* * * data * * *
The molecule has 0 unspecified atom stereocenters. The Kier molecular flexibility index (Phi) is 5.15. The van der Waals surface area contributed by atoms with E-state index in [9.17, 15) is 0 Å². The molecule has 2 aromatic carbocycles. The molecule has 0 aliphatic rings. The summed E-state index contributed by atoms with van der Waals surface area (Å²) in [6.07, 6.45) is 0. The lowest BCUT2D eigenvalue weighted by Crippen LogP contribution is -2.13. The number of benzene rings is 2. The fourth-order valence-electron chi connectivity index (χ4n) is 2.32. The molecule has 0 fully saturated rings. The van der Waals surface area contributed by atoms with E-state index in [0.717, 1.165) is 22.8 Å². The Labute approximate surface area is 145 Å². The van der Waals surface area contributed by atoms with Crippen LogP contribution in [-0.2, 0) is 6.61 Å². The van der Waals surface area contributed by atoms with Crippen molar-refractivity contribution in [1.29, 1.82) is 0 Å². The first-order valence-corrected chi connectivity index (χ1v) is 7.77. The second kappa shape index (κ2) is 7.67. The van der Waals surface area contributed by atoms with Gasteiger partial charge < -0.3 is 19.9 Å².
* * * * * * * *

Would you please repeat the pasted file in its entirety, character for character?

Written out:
The molecule has 0 unspecified atom stereocenters. The Kier molecular flexibility index (Phi) is 5.15. The van der Waals surface area contributed by atoms with E-state index in [9.17, 15) is 0 Å². The molecule has 2 aromatic carbocycles. The molecule has 0 aliphatic rings. The summed E-state index contributed by atoms with van der Waals surface area (Å²) in [6.07, 6.45) is 0. The lowest BCUT2D eigenvalue weighted by Crippen LogP contribution is -2.13. The number of benzene rings is 2. The fourth-order valence-electron chi connectivity index (χ4n) is 2.32. The molecule has 0 fully saturated rings. The van der Waals surface area contributed by atoms with E-state index in [0.717, 1.165) is 22.8 Å². The Labute approximate surface area is 145 Å². The van der Waals surface area contributed by atoms with Crippen LogP contribution in [-0.2, 0) is 6.61 Å². The van der Waals surface area contributed by atoms with Crippen molar-refractivity contribution in [1.29, 1.82) is 0 Å². The first-order valence-corrected chi connectivity index (χ1v) is 7.77. The second kappa shape index (κ2) is 7.67. The van der Waals surface area contributed by atoms with Gasteiger partial charge < -0.3 is 19.9 Å².